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An Explosion In The Trench
“With A Glowing Hot Knife”
(Yevamos 120b)

 

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The Gemara cites a debate between R’ Shimon ben Elazar and the Chachomim, regarding a person who was mortally wounded by sword or knife wounds. The Chachomim maintain that seeing a person severely wounded, even if not the actual death, allows one to testify that the person died, in order to allow his wife to remarry. R’ Shimon ben Elazar argues that one may not testify to this. Perhaps the victim managed to apply heat to his wounds, which causes healing. Rava adds that if the knife was extremely hot, even the Chachomim agree that one may not testify to his death, since the heat of the knife itself helps to heal the wound. This opinion is accepted in halacha (Taz, E.H. 17 s.k. 44. See Atzei Arazim, s.k. 158).

Prior to and during the American Civil War (1861-1865), when medical knowledge was greatly enhanced, body wounds were considered fatal. Seriously wounded limbs were almost automatically amputated. With the advancement of medical knowledge, as well as the ability to deal with and fight infection, potential healing was advanced.

 

Location of Wound

The Rishonim and Poskim discuss whether even a person who has been wounded in a vital organ, and is thus classified as a “treifa,” can also be healed by applying heat to the wounds. Or perhaps our sugya refers to people who were wounded in so many places that their condition is critical, but they are not considered treifos.

 

Severity of the Risk

The concern that a heated blade might help a mortal wound to heal seems somewhat far-fetched. The Chiddushei Harim of Gur, zt”l (1799-1866), explains that according to the normal standards of halacha, we would not be concerned about such a remote possibility. However, allowing a woman whose husband might still be alive to remarry is so severe that we cannot take any risks.

 

Wounds from Bullets or Bombs

This sugya has become more relevant since the advent of modern warfare, wherein wounds from bullets, bombs, or grenades are common. Since bullets and shrapnel scattered from bombs and grenades are heated by the force of the blast, contemporary poskim question whether they have the status of a heated blade, whose wounds tend to heal. Perhaps, if a person was seen mortally wounded by bullets or bombs, we cannot testify that he died.

 

Testimony of Gentile Medics

One sad case was brought before Rabbi Chaim Tzvi Teitelbaum, zt”l (1879-1926), Sigheter Rav and author of Atzei Chaim, regarding two Jewish soldiers on a combat mission (E.H. 25). One of them was hiding in a trench, while his friend waited nearby. Suddenly, the friend saw two grenades hurled into the trench and explode. He saw that the Jew in the trench was wounded in the head, but did not have time to investigate, as he was immediately called into battle. Later, two gentile medics told him that his friend died and they had buried his body.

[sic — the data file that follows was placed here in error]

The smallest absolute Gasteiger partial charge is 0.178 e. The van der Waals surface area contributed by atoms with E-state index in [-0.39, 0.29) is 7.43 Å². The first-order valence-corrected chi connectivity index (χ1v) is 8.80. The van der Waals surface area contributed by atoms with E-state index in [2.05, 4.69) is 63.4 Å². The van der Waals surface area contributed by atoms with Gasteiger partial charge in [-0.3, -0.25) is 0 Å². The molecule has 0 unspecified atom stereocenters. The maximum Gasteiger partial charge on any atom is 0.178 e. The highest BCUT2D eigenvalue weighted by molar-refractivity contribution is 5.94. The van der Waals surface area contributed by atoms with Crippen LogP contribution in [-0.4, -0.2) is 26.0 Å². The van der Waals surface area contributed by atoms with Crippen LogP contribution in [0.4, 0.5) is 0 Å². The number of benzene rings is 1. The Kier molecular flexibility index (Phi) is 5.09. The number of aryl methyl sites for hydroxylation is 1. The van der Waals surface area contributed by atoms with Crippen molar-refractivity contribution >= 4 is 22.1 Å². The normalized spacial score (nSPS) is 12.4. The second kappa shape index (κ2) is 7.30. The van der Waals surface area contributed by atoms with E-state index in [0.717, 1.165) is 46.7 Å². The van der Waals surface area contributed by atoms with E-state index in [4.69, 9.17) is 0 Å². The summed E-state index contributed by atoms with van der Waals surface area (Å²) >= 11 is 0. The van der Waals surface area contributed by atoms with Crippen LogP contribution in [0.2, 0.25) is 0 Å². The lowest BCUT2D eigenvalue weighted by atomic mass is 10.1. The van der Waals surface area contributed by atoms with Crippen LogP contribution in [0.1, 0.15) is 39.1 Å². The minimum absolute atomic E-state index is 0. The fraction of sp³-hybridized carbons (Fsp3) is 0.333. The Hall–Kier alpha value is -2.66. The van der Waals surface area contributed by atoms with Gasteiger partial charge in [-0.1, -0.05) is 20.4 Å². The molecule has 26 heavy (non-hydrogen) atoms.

Since the testimony of the gentile medics is not sufficient to allow a woman to remarry, the question was raised whether witnessing a severe grenade wound is enough to testify that a person died. Does a grenade have the status of a heated blade which tends to heal? In a similar teshuvah, the author of Tzur Yaakov (1:103) rules that it does. However, Rabbi Aaron Walkin, zt”l (1865-1942), author of Zakein Aharon rules that it does not (1:73). He reasons that weapon are developed in a way that maximizes their destructive capability. It is unlikely that their own heat would heal their victims. Therefore, he investigated the matter and discovered that they do not reach a high enough temperature to be compared to the “heated blades” discussed in our Gemara. The contemporaneous Otzar Haposkim (17: s.k. 257:8) cites experts in the field, who say that bullets and shrapnel generally do not rise above 80 degrees centigrade. They cannot be compared to “heated blades,” and one may therefore offer testimony that a person mortally wounded by them has died.

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Rabbi Yaakov Klass is Rav of K’hal Bnei Matisyahu in Flatbush; Torah Editor of The Jewish Press; and Presidium Chairman, Rabbinical Alliance of America/Igud HaRabbonim.